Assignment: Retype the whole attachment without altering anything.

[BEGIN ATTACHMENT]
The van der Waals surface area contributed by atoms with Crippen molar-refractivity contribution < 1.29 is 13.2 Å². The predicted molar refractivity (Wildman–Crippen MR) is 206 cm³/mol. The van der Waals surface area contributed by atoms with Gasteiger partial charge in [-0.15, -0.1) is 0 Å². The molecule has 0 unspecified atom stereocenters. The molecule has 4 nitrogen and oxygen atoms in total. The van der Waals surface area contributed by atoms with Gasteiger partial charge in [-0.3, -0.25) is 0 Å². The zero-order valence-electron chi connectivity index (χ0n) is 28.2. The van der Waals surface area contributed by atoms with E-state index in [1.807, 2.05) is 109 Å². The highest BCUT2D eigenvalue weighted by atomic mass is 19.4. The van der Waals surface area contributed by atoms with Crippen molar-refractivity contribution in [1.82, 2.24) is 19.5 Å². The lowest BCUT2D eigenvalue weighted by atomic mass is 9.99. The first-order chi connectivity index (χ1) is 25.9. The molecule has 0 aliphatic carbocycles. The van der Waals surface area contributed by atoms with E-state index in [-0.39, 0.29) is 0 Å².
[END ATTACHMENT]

The van der Waals surface area contributed by atoms with Crippen molar-refractivity contribution < 1.29 is 13.2 Å². The predicted molar refractivity (Wildman–Crippen MR) is 206 cm³/mol. The van der Waals surface area contributed by atoms with Gasteiger partial charge in [-0.15, -0.1) is 0 Å². The molecule has 0 unspecified atom stereocenters. The molecule has 4 nitrogen and oxygen atoms in total. The van der Waals surface area contributed by atoms with Gasteiger partial charge in [-0.3, -0.25) is 0 Å². The zero-order valence-electron chi connectivity index (χ0n) is 28.2. The van der Waals surface area contributed by atoms with E-state index in [1.807, 2.05) is 109 Å². The highest BCUT2D eigenvalue weighted by atomic mass is 19.4. The van der Waals surface area contributed by atoms with Crippen molar-refractivity contribution in [1.82, 2.24) is 19.5 Å². The lowest BCUT2D eigenvalue weighted by atomic mass is 9.99. The first-order chi connectivity index (χ1) is 25.9. The molecule has 0 aliphatic carbocycles. The van der Waals surface area contributed by atoms with E-state index in [-0.39, 0.29) is 0 Å².